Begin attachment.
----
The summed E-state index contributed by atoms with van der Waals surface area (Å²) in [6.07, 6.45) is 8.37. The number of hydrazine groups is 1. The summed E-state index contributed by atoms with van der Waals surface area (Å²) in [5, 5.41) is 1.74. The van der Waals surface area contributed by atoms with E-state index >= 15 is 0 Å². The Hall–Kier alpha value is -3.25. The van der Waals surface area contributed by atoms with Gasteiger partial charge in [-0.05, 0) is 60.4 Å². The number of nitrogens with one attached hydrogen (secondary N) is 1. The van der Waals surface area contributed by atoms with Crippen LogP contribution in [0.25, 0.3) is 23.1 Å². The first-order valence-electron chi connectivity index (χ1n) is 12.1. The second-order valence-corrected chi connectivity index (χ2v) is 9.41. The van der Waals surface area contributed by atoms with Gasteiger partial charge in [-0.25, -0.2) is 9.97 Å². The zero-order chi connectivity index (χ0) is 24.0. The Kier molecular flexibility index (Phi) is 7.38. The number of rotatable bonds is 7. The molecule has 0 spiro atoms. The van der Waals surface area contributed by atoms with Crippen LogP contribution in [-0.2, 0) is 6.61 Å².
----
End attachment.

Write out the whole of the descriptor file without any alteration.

The summed E-state index contributed by atoms with van der Waals surface area (Å²) in [6.07, 6.45) is 8.37. The number of hydrazine groups is 1. The summed E-state index contributed by atoms with van der Waals surface area (Å²) in [5, 5.41) is 1.74. The van der Waals surface area contributed by atoms with E-state index >= 15 is 0 Å². The Hall–Kier alpha value is -3.25. The van der Waals surface area contributed by atoms with Gasteiger partial charge in [-0.05, 0) is 60.4 Å². The number of nitrogens with one attached hydrogen (secondary N) is 1. The van der Waals surface area contributed by atoms with Crippen LogP contribution in [0.25, 0.3) is 23.1 Å². The first-order valence-electron chi connectivity index (χ1n) is 12.1. The second-order valence-corrected chi connectivity index (χ2v) is 9.41. The van der Waals surface area contributed by atoms with Gasteiger partial charge in [-0.25, -0.2) is 9.97 Å². The zero-order chi connectivity index (χ0) is 24.0. The Kier molecular flexibility index (Phi) is 7.38. The number of rotatable bonds is 7. The molecule has 0 spiro atoms. The van der Waals surface area contributed by atoms with Crippen LogP contribution in [-0.2, 0) is 6.61 Å².